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Ever eat at Clifton’s Cafeteria in Downtown Los Angeles?
648 S Broadway, Los Angeles, CA 90014 near Bullocks Downtown, The Biltmore Hotel and Loyola Law School, since 1931.

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Ana on November 22, 2022 at 8:30 PM said:

Yes! As a small child with my parents. I remembered it like a ghost of a memory and I am so happy to know other people had this experience! It was magical.
Paul Saevig, ‘67 on June 4, 2018 at 4:13 PM said:

Amen, Paul. I always liked cafeterias.

There was a good one in Beverly Hills called The Ontra. I believe it was actually on Rodeo, before it went so international.

I wish there were a good one near where I live. The SOUPLANTATION is too limited.
Paul Shepard on June 3, 2018 at 9:55 PM said:

Like Doug Elwell, I think I ate at Clifton’s once. I happened to find myself downtown and went in for lunch on a whim because I had heard of it all my life and had never been there. Shortly thereafter, I heard that it would be closing. With seven total mouths to feed, we couldn’t afford to eat out much at any price. In fact, the only times I can recall us eating out as a family were as occasional celebrations of the last day o& the school year.

In the ‘70s, ‘80s and early ‘90s those of the family still living in Southern California might get together for dinner at the Buttery or Arnold’s Farmhouse, until they closed; then at the Plantation, on Orangethorpe, which was owned by the former manager of Arnold’s Farmhouse. Buffet restaurants (such as Hometown Buffet) still exist, but they can’t hold a candle to the old places if one is looking for good old basic home-style food dishes such as those you mention.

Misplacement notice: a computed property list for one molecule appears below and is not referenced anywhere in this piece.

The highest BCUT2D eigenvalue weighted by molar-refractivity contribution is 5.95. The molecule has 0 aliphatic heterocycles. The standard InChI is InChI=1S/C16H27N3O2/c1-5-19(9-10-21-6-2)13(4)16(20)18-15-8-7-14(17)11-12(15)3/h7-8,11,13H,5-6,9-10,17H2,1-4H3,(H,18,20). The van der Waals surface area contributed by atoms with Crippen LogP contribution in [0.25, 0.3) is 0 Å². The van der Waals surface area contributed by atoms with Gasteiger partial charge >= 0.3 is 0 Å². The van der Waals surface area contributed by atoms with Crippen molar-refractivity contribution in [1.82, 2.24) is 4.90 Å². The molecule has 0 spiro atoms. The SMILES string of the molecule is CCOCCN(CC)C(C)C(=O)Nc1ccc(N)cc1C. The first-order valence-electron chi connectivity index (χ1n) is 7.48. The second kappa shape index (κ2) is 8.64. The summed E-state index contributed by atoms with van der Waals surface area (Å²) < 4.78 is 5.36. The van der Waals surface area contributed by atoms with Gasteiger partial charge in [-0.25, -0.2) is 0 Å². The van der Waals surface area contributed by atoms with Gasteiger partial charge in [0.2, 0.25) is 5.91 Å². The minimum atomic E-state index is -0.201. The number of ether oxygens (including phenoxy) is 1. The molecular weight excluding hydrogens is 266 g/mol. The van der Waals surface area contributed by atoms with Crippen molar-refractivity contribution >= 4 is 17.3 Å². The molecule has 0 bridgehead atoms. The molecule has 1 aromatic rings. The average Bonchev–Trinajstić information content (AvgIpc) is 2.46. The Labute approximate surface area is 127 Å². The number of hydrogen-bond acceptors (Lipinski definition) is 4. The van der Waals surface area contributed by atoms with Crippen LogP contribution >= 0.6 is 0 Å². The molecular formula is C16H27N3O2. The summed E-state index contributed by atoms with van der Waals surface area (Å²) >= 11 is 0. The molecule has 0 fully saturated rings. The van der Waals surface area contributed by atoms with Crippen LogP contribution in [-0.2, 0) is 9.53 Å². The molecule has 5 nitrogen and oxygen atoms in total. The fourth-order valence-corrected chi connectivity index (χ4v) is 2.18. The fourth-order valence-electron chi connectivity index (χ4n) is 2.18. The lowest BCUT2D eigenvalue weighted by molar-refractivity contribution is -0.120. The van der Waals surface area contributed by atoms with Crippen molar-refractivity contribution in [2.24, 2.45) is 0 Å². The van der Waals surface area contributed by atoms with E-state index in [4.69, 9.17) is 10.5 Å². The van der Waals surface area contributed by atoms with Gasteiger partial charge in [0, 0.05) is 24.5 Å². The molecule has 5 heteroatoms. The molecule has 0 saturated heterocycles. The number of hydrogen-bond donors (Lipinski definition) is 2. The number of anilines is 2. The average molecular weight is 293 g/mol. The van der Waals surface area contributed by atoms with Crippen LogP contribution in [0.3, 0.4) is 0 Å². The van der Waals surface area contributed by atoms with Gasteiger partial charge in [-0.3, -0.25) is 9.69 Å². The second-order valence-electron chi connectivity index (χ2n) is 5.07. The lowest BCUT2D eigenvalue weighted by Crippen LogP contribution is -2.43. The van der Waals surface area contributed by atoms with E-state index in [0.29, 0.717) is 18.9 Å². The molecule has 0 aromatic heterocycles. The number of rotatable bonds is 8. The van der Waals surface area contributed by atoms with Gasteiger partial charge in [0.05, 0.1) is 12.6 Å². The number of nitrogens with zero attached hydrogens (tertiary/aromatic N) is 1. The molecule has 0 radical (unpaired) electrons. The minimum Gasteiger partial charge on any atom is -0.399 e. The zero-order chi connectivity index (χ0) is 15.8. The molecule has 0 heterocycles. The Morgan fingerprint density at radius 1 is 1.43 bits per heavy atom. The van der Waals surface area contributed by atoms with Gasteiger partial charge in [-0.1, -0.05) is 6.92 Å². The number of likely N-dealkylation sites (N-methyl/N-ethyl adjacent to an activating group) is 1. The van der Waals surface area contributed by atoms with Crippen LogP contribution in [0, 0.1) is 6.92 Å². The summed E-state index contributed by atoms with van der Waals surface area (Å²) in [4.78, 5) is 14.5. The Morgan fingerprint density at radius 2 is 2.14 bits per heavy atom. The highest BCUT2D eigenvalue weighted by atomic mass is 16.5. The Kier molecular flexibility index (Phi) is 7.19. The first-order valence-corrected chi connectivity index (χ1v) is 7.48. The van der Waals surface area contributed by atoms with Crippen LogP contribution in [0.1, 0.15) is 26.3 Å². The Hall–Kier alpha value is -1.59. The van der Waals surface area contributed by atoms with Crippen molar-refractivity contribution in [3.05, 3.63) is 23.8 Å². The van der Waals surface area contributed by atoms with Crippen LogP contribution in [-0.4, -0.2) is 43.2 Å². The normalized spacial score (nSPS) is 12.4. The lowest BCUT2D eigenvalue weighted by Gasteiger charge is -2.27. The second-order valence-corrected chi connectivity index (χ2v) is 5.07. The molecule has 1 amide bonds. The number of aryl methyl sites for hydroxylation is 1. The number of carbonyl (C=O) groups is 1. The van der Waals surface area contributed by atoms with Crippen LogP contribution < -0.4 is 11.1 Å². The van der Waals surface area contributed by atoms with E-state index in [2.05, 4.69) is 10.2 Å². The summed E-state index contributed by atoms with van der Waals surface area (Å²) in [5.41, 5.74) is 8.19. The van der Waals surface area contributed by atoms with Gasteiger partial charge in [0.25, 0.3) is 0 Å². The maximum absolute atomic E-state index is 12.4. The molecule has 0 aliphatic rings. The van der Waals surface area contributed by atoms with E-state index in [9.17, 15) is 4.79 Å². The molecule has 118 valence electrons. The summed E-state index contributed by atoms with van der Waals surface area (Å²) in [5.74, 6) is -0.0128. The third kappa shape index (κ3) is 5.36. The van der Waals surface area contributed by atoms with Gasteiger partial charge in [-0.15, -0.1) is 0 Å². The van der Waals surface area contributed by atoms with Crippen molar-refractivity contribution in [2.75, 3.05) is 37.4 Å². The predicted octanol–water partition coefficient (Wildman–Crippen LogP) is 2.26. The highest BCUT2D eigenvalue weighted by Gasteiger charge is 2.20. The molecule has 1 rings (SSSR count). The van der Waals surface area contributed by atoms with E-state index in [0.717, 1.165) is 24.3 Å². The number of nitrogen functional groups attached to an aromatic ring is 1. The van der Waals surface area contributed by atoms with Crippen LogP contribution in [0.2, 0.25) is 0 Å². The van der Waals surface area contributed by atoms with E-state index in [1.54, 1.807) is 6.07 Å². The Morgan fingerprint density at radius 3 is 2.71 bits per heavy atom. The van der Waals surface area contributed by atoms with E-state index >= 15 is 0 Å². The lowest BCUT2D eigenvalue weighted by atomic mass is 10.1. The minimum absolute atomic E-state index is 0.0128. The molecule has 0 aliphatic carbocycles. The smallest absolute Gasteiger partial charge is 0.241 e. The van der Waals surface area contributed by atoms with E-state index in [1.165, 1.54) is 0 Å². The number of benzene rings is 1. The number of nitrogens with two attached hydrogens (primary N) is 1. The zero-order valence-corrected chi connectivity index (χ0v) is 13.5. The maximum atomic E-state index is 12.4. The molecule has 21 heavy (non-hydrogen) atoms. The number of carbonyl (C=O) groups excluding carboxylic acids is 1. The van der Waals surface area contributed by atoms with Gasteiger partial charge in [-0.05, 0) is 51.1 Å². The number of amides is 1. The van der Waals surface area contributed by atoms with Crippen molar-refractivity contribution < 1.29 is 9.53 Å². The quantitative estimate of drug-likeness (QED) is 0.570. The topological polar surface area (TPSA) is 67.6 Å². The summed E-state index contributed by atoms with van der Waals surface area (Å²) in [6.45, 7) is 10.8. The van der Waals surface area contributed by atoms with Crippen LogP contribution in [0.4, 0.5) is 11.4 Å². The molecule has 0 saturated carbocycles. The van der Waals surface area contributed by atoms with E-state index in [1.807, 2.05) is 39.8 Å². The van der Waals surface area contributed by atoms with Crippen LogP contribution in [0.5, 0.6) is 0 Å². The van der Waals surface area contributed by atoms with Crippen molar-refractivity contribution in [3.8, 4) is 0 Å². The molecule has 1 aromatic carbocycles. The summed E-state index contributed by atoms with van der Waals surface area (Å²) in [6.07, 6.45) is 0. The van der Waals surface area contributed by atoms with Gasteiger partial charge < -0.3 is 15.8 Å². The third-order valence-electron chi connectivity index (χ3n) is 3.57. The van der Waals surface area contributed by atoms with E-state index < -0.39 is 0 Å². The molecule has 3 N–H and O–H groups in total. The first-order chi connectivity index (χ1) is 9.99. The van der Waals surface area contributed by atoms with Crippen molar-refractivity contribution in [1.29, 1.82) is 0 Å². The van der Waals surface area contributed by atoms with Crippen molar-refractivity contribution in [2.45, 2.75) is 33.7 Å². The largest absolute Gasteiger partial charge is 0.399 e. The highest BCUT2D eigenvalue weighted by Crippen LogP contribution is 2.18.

Doug Elwell, ‘65 on June 3, 2018 at 8:06 PM said:

I ate there just once. I was working in downtown when I read Clifton’s was about to close. I made it a point to go eat lunch there before it closed. Can’t let icons pass without a tip of the hat.
Paul Saevig, ‘67 on June 3, 2018 at 4:48 PM said:

Thanks, Judy. I sure did go to Taix, up on Sunset Boulevard near Echo Park. It was a formal place with white tablecloth and from probably 1910 to 1960, an elegant place. I’ll get a picture.
Judy Scheid, ‘66 on June 3, 2018 at 4:44 PM said:

I went there with my parents a few times. I also went to Becky’s Cafeteria in Minneapolis (it was like Clifton’s cafeteria) when I was a beginning professor at the University of Minnesota. Do you remember the French restaurant Tai’s in LA where they served food at long tables in the 50’s?

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A lot of us remember Clifton’s Cafeteria as a wonderful place for good, American food. Probably we went with our parents, as they shopped at Bullocks or other downtown stores, or if our folks had offices downtown, or relatives nearby to take out. If you worked or studied downtown, it was a great place for a meal. 

They used to have a waterfall in the cafeteria, and stuffed animals, and it was considered spectacular in the 1930s. They helped the poor in the Depression, letting them eat without charge. I believe they have the policy of not turning away those who can’t pay, although I don’t know how that works.

For good, solid roast beef, pork chops, beef stew, spaghetti, lasagne, fried and broiled chicken, fish dishes, mashed potatoes, gravy,  scalloped potatoes, a variety of vegetables, fresh dinner rolls, soups, a variety of desserts, puddings, Jell-O and ice cream, and more, plus maybe breakfast, it was a wonderful place. Relatively inexpensive, and a great family place. 

It was blocks south of the City Hall, and of course the demographics have changed considerably since the 1950s and 1960s. It’s been mighty crowded on the sidewalks there since the 1970s. Plenty of the tall post-1950s office buildings are nearby. 

I guess about 2 miles north of USC, and our USC parents could take the J Line to downtown, have lunch at Cliftons, see a movie in a traditional movie palace, shop and take the streetcar back to school. 

You can be sure private eye Philip Marlowe stopped in for a bite plenty of times, but they don’t serve alcoholic beverages. 

Yes, there was a Clifton’s Cafeteria at the Broadway  Shipping Center in Anaheim in the 1960s, too. Same owner, same format.